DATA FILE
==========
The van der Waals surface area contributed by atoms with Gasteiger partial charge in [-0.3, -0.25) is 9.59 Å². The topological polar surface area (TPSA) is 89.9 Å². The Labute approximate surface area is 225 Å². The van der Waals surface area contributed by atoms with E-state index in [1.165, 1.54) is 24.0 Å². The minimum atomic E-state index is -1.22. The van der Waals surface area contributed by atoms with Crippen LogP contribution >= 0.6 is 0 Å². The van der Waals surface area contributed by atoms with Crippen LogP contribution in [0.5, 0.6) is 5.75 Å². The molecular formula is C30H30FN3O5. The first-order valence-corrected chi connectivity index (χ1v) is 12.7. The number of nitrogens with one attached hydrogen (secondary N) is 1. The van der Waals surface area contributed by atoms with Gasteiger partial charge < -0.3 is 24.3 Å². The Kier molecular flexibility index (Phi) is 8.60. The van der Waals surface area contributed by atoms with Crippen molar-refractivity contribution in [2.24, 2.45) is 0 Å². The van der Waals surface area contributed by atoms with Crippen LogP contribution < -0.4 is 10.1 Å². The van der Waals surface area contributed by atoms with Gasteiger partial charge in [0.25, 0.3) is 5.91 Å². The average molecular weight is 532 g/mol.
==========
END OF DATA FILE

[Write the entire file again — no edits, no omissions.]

The van der Waals surface area contributed by atoms with Gasteiger partial charge in [-0.3, -0.25) is 9.59 Å². The topological polar surface area (TPSA) is 89.9 Å². The Labute approximate surface area is 225 Å². The van der Waals surface area contributed by atoms with E-state index in [1.165, 1.54) is 24.0 Å². The minimum atomic E-state index is -1.22. The van der Waals surface area contributed by atoms with Crippen LogP contribution >= 0.6 is 0 Å². The van der Waals surface area contributed by atoms with Crippen LogP contribution in [0.5, 0.6) is 5.75 Å². The molecular formula is C30H30FN3O5. The first-order valence-corrected chi connectivity index (χ1v) is 12.7. The number of nitrogens with one attached hydrogen (secondary N) is 1. The van der Waals surface area contributed by atoms with Gasteiger partial charge < -0.3 is 24.3 Å². The Kier molecular flexibility index (Phi) is 8.60. The van der Waals surface area contributed by atoms with Crippen molar-refractivity contribution in [2.24, 2.45) is 0 Å². The van der Waals surface area contributed by atoms with Crippen LogP contribution < -0.4 is 10.1 Å². The van der Waals surface area contributed by atoms with Gasteiger partial charge in [0.25, 0.3) is 5.91 Å². The average molecular weight is 532 g/mol.